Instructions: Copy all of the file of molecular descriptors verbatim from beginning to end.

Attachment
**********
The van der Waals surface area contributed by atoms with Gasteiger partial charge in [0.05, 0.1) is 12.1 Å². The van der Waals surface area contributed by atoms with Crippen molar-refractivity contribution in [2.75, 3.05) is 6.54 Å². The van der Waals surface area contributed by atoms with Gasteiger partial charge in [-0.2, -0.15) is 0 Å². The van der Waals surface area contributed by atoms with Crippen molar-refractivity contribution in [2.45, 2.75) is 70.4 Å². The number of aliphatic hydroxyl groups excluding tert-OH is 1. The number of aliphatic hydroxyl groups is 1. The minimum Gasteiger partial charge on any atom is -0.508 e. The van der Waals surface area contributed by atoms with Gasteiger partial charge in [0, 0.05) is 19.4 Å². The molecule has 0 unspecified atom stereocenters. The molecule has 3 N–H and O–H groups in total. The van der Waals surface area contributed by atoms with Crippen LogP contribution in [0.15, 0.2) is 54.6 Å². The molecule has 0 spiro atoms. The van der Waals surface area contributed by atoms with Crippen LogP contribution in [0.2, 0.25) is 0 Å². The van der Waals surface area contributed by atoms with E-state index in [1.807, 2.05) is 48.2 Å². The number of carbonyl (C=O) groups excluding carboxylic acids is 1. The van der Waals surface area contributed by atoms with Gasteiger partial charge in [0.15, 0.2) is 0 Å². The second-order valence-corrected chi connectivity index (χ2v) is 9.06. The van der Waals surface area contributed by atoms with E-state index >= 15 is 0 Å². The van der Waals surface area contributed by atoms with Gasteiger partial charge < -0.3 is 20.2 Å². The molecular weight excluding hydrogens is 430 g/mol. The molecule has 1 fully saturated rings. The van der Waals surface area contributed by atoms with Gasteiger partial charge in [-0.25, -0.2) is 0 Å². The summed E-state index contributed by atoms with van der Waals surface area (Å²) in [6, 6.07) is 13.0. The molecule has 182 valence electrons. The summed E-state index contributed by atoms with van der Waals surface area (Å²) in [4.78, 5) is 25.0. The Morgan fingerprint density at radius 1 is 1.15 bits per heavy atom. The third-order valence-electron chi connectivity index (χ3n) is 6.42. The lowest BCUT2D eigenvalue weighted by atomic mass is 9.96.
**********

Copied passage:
The van der Waals surface area contributed by atoms with Gasteiger partial charge in [0.05, 0.1) is 12.1 Å². The van der Waals surface area contributed by atoms with Crippen molar-refractivity contribution in [2.75, 3.05) is 6.54 Å². The van der Waals surface area contributed by atoms with Gasteiger partial charge in [-0.2, -0.15) is 0 Å². The van der Waals surface area contributed by atoms with Crippen molar-refractivity contribution in [2.45, 2.75) is 70.4 Å². The number of aliphatic hydroxyl groups excluding tert-OH is 1. The number of aliphatic hydroxyl groups is 1. The minimum Gasteiger partial charge on any atom is -0.508 e. The van der Waals surface area contributed by atoms with Gasteiger partial charge in [0, 0.05) is 19.4 Å². The molecule has 0 unspecified atom stereocenters. The molecule has 3 N–H and O–H groups in total. The van der Waals surface area contributed by atoms with Crippen LogP contribution in [0.15, 0.2) is 54.6 Å². The molecule has 0 spiro atoms. The van der Waals surface area contributed by atoms with Crippen LogP contribution in [0.2, 0.25) is 0 Å². The van der Waals surface area contributed by atoms with E-state index in [1.807, 2.05) is 48.2 Å². The number of carbonyl (C=O) groups excluding carboxylic acids is 1. The van der Waals surface area contributed by atoms with Gasteiger partial charge in [0.15, 0.2) is 0 Å². The second-order valence-corrected chi connectivity index (χ2v) is 9.06. The van der Waals surface area contributed by atoms with E-state index >= 15 is 0 Å². The van der Waals surface area contributed by atoms with Gasteiger partial charge < -0.3 is 20.2 Å². The molecular weight excluding hydrogens is 430 g/mol. The molecule has 1 fully saturated rings. The van der Waals surface area contributed by atoms with Gasteiger partial charge in [-0.25, -0.2) is 0 Å². The summed E-state index contributed by atoms with van der Waals surface area (Å²) in [6, 6.07) is 13.0. The molecule has 182 valence electrons. The summed E-state index contributed by atoms with van der Waals surface area (Å²) in [4.78, 5) is 25.0. The Morgan fingerprint density at radius 1 is 1.15 bits per heavy atom. The third-order valence-electron chi connectivity index (χ3n) is 6.42. The lowest BCUT2D eigenvalue weighted by atomic mass is 9.96.